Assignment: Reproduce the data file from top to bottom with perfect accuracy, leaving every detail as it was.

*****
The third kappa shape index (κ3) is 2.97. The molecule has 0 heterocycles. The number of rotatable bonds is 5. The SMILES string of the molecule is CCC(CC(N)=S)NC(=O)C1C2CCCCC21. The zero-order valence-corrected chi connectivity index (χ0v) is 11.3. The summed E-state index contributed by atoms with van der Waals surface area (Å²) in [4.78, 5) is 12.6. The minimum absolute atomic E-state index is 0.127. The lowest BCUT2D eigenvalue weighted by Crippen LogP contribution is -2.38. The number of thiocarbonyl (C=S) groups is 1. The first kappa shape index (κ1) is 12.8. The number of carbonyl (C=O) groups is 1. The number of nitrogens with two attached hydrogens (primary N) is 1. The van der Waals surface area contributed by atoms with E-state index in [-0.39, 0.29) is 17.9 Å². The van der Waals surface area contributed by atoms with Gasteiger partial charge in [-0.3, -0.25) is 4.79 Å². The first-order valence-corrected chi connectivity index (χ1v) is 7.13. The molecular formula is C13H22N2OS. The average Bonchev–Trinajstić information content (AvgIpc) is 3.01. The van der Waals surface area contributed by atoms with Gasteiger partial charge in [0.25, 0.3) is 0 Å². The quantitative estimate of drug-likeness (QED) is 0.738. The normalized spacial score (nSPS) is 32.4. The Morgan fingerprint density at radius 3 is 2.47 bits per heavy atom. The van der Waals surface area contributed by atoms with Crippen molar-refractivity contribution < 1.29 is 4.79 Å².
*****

The third kappa shape index (κ3) is 2.97. The molecule has 0 heterocycles. The number of rotatable bonds is 5. The SMILES string of the molecule is CCC(CC(N)=S)NC(=O)C1C2CCCCC21. The zero-order valence-corrected chi connectivity index (χ0v) is 11.3. The summed E-state index contributed by atoms with van der Waals surface area (Å²) in [4.78, 5) is 12.6. The minimum absolute atomic E-state index is 0.127. The lowest BCUT2D eigenvalue weighted by Crippen LogP contribution is -2.38. The number of thiocarbonyl (C=S) groups is 1. The first kappa shape index (κ1) is 12.8. The number of carbonyl (C=O) groups is 1. The number of nitrogens with two attached hydrogens (primary N) is 1. The van der Waals surface area contributed by atoms with E-state index in [-0.39, 0.29) is 17.9 Å². The van der Waals surface area contributed by atoms with Gasteiger partial charge in [-0.3, -0.25) is 4.79 Å². The first-order valence-corrected chi connectivity index (χ1v) is 7.13. The molecular formula is C13H22N2OS. The average Bonchev–Trinajstić information content (AvgIpc) is 3.01. The van der Waals surface area contributed by atoms with Gasteiger partial charge in [0.25, 0.3) is 0 Å². The quantitative estimate of drug-likeness (QED) is 0.738. The normalized spacial score (nSPS) is 32.4. The Morgan fingerprint density at radius 3 is 2.47 bits per heavy atom. The van der Waals surface area contributed by atoms with Crippen molar-refractivity contribution < 1.29 is 4.79 Å².